Fair Haven Zoning Board Greenlights Waterfront Property Renovation Amidst Debates on Variances and Land Use

The Fair Haven Zoning Board recently approved a renovation and expansion project for a waterfront property on River Road despite numerous variances and land use concerns. The project, proposed by homeowners Dennis and Stella Ryan, includes plans to renovate the existing structure and expand it by 700 square feet while maintaining the home’s front integrity. The board’s decision came after discussions about existing non-conformities, proposed changes, and their potential impact on the neighborhood.

The Ryan’s application was the main focus of the meeting. The proposed changes involved several variances due to existing non-conformities and new ones related to lot area, frontage width, depth, setback, lot coverage, floor area ratio, building coverage, number of stories, and side yard setback. Discussions also revolved around the effect of the high water line on the lot’s boundaries, the existing basement’s functionality, and the proposed floor plan, including the garage and parking arrangements. Mr. Candoras, the architect, emphasized the design’s intention to keep the massing and height consistent with the existing structure based on the neighborhood’s context.

The board also addressed the existing parking arrangement and the potential need for a variance for parking in the front yard. The number of parking spaces and their compliance with zoning requirements were questioned, sparking further debate on the existing parking spaces in the front yard, the garage’s capacity, and the need for additional parking space behind the setback.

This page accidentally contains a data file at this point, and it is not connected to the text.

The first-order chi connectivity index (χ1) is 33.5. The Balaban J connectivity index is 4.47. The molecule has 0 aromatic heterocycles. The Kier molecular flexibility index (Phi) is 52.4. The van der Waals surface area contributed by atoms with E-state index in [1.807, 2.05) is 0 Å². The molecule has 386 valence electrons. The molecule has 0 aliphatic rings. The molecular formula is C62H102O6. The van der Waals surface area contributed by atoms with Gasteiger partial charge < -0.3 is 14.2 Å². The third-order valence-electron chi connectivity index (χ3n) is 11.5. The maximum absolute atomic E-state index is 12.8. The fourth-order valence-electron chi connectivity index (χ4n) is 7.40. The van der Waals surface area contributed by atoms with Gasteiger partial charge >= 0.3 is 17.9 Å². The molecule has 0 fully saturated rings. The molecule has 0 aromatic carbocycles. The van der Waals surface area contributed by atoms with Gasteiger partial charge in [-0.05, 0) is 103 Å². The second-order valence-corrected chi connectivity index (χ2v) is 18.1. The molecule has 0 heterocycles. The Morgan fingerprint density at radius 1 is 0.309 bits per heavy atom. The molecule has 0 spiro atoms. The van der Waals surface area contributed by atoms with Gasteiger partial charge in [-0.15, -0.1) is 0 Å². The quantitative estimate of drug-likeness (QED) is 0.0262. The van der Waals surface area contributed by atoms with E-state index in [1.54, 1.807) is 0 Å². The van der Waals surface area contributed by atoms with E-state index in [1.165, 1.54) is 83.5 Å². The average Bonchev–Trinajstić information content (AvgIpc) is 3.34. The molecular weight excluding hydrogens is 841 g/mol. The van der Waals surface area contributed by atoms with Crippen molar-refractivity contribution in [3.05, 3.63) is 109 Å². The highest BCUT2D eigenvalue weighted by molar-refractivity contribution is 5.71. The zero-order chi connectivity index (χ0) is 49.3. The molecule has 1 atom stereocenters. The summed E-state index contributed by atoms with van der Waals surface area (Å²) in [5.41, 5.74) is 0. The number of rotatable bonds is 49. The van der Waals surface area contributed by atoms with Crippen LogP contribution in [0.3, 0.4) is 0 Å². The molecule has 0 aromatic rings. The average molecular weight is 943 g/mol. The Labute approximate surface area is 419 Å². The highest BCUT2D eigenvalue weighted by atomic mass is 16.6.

Stormwater management was a concern for the board, especially considering the property’s waterfront location. The project team stated they are not making changes to the grading and do not expect the site’s functionality to change. They also noted that they do not propose to install a dry well for stormwater. This prompted suggestions from the board for underground water management and measures to prevent runoff during and after construction.

Also under scrutiny was the property’s history and its unique challenges due to its location in the R20 zone. The board expressed concern about high lot coverage, non-conformities, and the impact on the river. However, the applicant’s representatives highlighted the compliance with maximum floor area and alignment with the objectives of the Municipal Land Use Law. They also stressed their efforts to maintain the character of the neighborhood and use the land efficiently.

The proposal to repurpose a former bank building into a wellness center was another significant point of discussion. The board reviewed various exhibits related to the application, including architectural plans and site surveys. The board heard from the applicant’s architect and professional engineer regarding site layout, parking requirements, and stormwater management for the proposed use. Concerns were raised about the existing fence’s proximity to the proposed parking spaces and the impact of vehicles potentially protruding beyond the designated parking area.

The board delved into the design of the parking lot, with considerations for traffic flow, sidewalk placement, and employee parking. The placement of three proposed lights to enhance safety in the parking lot was debated, focusing on their potential impact on neighboring residential properties. Landscaping considerations, including tree replacement and compliance with ordinance requirements for street trees, were also discussed.

Note: This meeting summary was generated by AI, which can occasionally misspell names, misattribute actions, and state inaccuracies. This summary is intended to be a starting point and you should review the meeting record linked above before acting on anything you read. If we got something wrong, let us know. We’re working every day to improve our process in pursuit of universal local government transparency.

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